Mr. Whicker's Monte Carlo ONE of the securest virtues of television is its ability to take the viewer to remote places and odd situations for just the right amount
of time to provoke a question or grant an insight. Tonight, in particular, used to be ex-
cellent at this. Recently I had thought the pro-
gramme flagging: the danger, obviously, is scrappiness, a lack of balance between the socially important and the intriguingly off-beat, and retreats into whimsy, skylarking and those other rather painful in-jokes Tonight affects. Now some of the poise seems to have been recovered.
Last week Alan Whicker, the most indefatigable of Tonight personalities, added a documentary
about Monte Carlo, 'These Humble Shores,' to his reports on South America, the Caribbean, etc., and to those conversations with Baroness Thyssen and J. Paul Getty over which he so memorably smacked his lips, quivered his moustache and yet raised a quizzical eyebrow, l'homme moyen sensuel and newshound and scoffing radical (if not puritan) being all ingredi- ents of the Whicker personality. With the doubt- ful exception of Kenneth Allsop, whose persona is bohemian, Whicker has always been the worldly member of the Tonight team, the only one who doesn't look as though he could have held down a sound job in a boys' prep-school (Cliff as Head, Fyfe Robertson as Senior Assistant, Macdonald Hastings in charge of Junior Maths and Nature Study, with ' the youngsters looking after Sports and Scouts and what have you).
Nattily dressed and dapper, he seems classless and metropolitan. The boyish curiosity and won- derment of the others, tempered by an underlying common sense, become in his case a rhetorical flamboyance resolving into knowingness or cynicism. To characteristic Tonight mannerisms such as the crescendo of suspense at the well- ing of a. subject, before its nature is triumphantly revealed, or the tendency to narrow interest down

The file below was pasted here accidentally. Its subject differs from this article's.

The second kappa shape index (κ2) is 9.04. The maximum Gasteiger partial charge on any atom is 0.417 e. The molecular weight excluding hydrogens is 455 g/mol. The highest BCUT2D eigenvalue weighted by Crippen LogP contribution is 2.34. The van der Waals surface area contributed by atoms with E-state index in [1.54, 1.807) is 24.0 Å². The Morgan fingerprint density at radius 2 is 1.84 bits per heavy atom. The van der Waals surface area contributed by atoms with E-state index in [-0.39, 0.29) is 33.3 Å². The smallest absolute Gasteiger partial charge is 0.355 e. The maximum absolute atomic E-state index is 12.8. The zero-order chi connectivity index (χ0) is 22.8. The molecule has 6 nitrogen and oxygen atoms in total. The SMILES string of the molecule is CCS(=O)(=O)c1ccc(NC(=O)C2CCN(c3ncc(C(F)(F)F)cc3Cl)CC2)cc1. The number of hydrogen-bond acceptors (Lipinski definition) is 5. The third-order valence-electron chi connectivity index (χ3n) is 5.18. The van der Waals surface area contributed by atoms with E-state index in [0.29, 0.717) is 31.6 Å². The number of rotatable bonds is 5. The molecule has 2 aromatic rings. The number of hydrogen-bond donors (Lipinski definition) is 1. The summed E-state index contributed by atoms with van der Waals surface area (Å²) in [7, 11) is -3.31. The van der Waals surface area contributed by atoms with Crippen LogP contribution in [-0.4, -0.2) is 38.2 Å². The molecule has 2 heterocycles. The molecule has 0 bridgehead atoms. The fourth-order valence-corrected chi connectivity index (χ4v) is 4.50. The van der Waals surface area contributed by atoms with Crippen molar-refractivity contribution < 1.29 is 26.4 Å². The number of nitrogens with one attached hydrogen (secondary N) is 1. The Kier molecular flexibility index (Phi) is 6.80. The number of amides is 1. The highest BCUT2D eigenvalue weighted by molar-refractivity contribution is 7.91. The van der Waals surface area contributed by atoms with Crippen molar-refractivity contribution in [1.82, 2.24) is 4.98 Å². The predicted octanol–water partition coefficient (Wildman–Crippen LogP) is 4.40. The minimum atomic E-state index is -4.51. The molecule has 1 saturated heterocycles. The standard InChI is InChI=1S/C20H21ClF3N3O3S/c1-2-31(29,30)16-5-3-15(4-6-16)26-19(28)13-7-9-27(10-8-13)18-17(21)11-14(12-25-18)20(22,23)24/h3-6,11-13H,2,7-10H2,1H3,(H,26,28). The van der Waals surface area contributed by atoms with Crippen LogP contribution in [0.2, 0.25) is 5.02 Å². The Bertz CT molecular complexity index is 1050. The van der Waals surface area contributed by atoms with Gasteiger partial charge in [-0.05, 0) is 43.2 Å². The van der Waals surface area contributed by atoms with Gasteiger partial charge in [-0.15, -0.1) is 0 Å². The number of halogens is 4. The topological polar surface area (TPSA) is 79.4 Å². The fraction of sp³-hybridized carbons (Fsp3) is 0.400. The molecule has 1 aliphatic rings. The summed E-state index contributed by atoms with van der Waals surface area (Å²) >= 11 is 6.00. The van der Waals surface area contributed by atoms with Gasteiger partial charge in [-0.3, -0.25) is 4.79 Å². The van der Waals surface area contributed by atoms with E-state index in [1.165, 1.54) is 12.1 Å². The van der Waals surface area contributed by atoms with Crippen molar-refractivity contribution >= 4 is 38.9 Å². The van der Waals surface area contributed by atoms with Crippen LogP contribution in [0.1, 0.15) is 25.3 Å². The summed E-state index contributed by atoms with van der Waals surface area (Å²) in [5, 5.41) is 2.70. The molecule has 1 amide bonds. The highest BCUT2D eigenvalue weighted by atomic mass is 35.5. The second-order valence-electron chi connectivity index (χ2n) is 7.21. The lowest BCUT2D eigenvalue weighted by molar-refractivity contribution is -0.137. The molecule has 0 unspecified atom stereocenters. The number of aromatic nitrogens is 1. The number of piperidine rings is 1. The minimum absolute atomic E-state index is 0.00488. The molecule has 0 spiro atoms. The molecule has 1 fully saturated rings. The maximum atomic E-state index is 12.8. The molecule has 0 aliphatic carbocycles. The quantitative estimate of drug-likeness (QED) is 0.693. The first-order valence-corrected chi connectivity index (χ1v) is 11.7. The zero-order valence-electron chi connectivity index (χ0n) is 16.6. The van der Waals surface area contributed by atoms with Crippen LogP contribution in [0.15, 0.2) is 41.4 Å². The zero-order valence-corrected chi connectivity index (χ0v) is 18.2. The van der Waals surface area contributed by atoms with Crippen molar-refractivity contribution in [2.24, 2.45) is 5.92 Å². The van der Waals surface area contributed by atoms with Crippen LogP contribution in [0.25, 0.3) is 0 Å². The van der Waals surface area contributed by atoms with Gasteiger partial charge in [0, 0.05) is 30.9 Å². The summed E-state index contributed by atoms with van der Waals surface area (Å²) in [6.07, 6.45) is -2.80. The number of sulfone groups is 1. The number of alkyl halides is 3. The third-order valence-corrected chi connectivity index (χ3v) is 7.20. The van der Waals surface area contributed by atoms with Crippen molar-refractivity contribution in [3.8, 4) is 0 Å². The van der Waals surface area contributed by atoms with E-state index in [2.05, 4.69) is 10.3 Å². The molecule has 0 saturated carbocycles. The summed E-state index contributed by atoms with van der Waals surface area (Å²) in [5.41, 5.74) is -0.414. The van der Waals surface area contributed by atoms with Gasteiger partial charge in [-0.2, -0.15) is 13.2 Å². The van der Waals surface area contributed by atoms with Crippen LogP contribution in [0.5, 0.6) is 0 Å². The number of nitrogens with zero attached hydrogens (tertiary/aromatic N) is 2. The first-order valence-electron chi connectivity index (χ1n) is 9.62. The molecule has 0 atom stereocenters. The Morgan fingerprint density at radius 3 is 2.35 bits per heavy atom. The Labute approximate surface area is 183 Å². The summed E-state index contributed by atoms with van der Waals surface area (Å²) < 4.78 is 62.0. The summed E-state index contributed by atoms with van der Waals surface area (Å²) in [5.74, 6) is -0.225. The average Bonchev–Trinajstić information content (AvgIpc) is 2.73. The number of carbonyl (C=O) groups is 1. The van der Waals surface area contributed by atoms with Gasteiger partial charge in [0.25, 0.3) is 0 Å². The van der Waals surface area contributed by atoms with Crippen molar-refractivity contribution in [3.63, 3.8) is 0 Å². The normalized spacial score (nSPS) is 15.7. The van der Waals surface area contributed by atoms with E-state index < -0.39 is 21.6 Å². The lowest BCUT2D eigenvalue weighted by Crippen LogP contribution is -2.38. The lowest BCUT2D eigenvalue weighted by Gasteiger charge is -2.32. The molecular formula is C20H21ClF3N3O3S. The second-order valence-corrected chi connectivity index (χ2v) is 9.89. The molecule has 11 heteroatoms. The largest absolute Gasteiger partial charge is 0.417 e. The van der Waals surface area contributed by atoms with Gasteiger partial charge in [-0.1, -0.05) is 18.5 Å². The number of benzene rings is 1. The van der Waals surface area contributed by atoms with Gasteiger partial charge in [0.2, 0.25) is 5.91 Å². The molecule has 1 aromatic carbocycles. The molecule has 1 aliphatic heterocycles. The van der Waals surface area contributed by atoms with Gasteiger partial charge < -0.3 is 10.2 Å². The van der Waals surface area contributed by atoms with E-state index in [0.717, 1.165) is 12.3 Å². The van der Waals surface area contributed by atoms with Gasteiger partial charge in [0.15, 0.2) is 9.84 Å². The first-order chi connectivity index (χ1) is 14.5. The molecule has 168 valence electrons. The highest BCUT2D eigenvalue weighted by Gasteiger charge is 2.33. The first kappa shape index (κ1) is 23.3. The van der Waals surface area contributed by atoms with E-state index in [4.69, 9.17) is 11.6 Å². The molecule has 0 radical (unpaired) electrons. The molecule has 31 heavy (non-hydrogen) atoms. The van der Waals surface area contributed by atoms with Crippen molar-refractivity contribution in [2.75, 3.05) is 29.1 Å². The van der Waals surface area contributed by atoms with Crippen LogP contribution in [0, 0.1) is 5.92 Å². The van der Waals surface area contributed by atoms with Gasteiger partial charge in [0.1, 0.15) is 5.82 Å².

to the sort of questions a mass audience will sup- posedly appreciate, his scripts add a good deal of lusciously enunciated clich6 and rather heavily emphasised humour or sarcasm. Although a good interviewer, and even a self-effacing one, his documentaries tend to be saturated with his presence and, in particular, his tone. And there is a certain lack of imagination and poetry to his work. Kindly, no doubt, but a bit vulgar.
I found his Monte Carlo disappointing: sourly generalised as a haunt of the filthy rich with- out exploration of the poetry a Pope or a Proust would have found there. Almost everything was predictable: Nat Crosby's camera work, with its Gala Day statues streaming with gelatinous tinsel cut to the vacant stares and grizzled munching jaws of Italian workers over their basins of food; the interviews with nostalgic British expatriates and with the tough Casino manager and a really frightening beach pro- prietor who hitched up his smile to freeze it in a fox's grin; a, number of seeming sneers at Prince Rainier and at his wife's maiden name of Kelly (funnier than Kennedy?). For the most part one missed the revealing sensuous detail or the personality—a waiter brightly on the make, -perhaps—to lend some sort of human depth. And the prose was obtrusive with its alliteration, its pregnant pauses, its one awful pun. If I may parody Mr. Whicker, it began to look like a Sermon in Sunlight.